Commercial space race heats up as Orbital Sciences sends its own ship to ISS
Orbital Sciences' Cygnus spacecraft completed a successful rendezvous with the International Space Station (ISS) on Sunday, marking what NASA hailed as an "historical milestone" in commercial spaceflight. As the Wall Street Journal reports, the Cygnus unmanned vehicle linked up with the ISS Sunday morning, after an eleven day journey through space. Astronauts used a robotic arm to capture and secure the Cygnus, which will unload 1,300 pounds of supplies before departing (and self-destructing) within the next several weeks. With today's successful operation, Orbital becomes the second private company to send a spacecraft to the ISS, joining Elon Musk's SpaceX.
NASA has become increasingly reliant upon private sector initiatives in recent years, as the government phases out the shuttle program. The agency invested $285 million in research and development leading up to Sunday's launch (Orbital spent $500 million) and has committed to spending $1.9 billion on future Orbital projects over the next several years.
"Orbital joins SpaceX in fulfilling the promise of American innovation to maintain America's leadership in space," NASA Administrator Charles Bolden said in a statement. "As commercial partners demonstrate their new systems for reaching the Station, we at NASA continue to focus on the technologies to reach an asteroid and Mars."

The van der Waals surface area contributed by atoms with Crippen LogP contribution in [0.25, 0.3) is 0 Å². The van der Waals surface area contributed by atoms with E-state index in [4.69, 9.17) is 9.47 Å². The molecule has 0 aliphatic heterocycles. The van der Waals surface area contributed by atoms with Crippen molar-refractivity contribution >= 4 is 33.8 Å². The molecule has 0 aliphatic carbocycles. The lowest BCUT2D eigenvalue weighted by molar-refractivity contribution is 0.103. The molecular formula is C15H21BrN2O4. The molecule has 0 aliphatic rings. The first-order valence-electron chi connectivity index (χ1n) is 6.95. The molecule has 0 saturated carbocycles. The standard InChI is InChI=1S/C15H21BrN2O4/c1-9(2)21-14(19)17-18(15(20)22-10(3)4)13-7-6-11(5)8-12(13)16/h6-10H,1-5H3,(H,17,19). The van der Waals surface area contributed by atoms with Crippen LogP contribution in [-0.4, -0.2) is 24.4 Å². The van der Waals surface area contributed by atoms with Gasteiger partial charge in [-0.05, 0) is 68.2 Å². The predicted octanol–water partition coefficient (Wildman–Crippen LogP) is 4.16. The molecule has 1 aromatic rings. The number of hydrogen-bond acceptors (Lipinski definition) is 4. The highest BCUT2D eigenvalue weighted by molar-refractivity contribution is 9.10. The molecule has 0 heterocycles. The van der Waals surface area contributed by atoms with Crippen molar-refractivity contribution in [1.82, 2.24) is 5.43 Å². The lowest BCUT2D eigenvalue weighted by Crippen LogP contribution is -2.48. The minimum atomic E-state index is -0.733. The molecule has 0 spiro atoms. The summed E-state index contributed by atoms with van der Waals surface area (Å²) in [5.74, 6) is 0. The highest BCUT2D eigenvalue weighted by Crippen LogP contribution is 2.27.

Measuring 17 feet in length, the Cygnus capsule was scheduled to rendezvous with the ISS on September 22nd, but a software problem delayed its connection. It took off on Orbital's Antares rocket on September 18th, and approached within 40 feet of the ISS before the station's astronauts reeled it in. The craft will disconnect from the ISS on October 22nd, and will burn up as it descends into the atmosphere.
Today's successful link-up demonstrates Cygnus' ability to communicate and safely link up with the ISS, as Orbital looks to keep pace with SpaceX, its principal rival. Incidentally, SpaceX launched its next-generation Falcon 9 rocket later on Sunday, taking off from Vandenberg Air Force Station in California at 12 PM EDT. The upgraded Falcon 9 features longer fuel tanks and redesigned engines, and is carrying a space weather satellite from the Canadian Space Agency.